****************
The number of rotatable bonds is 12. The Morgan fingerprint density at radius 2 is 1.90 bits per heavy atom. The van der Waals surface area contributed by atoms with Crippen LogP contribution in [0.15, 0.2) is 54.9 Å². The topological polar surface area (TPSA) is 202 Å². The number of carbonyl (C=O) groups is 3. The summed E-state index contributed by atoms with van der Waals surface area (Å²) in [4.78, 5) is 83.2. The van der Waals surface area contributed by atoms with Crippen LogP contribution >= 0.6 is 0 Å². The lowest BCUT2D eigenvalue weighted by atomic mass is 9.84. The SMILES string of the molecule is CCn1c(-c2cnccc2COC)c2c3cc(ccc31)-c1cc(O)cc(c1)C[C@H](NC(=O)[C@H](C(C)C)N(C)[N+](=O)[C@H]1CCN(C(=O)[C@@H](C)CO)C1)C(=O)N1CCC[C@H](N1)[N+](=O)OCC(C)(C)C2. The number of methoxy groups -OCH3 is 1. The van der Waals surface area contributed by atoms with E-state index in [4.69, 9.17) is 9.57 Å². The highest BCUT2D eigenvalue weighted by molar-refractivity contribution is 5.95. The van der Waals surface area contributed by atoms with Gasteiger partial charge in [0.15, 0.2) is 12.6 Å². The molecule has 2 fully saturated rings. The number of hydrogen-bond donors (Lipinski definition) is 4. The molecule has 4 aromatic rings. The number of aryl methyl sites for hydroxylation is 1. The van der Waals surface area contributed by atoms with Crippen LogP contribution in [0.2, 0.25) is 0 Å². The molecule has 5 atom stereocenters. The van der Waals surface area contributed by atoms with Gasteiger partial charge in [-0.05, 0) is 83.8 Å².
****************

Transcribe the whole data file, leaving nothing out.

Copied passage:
The number of rotatable bonds is 12. The Morgan fingerprint density at radius 2 is 1.90 bits per heavy atom. The van der Waals surface area contributed by atoms with Crippen LogP contribution in [0.15, 0.2) is 54.9 Å². The topological polar surface area (TPSA) is 202 Å². The number of carbonyl (C=O) groups is 3. The summed E-state index contributed by atoms with van der Waals surface area (Å²) in [4.78, 5) is 83.2. The van der Waals surface area contributed by atoms with Crippen LogP contribution >= 0.6 is 0 Å². The lowest BCUT2D eigenvalue weighted by atomic mass is 9.84. The SMILES string of the molecule is CCn1c(-c2cnccc2COC)c2c3cc(ccc31)-c1cc(O)cc(c1)C[C@H](NC(=O)[C@H](C(C)C)N(C)[N+](=O)[C@H]1CCN(C(=O)[C@@H](C)CO)C1)C(=O)N1CCC[C@H](N1)[N+](=O)OCC(C)(C)C2. The number of methoxy groups -OCH3 is 1. The van der Waals surface area contributed by atoms with E-state index in [4.69, 9.17) is 9.57 Å². The highest BCUT2D eigenvalue weighted by molar-refractivity contribution is 5.95. The van der Waals surface area contributed by atoms with Gasteiger partial charge in [0.15, 0.2) is 12.6 Å². The molecule has 2 fully saturated rings. The number of hydrogen-bond donors (Lipinski definition) is 4. The molecule has 4 aromatic rings. The number of aryl methyl sites for hydroxylation is 1. The van der Waals surface area contributed by atoms with Crippen LogP contribution in [0.2, 0.25) is 0 Å². The molecule has 5 atom stereocenters. The van der Waals surface area contributed by atoms with Gasteiger partial charge in [-0.05, 0) is 83.8 Å².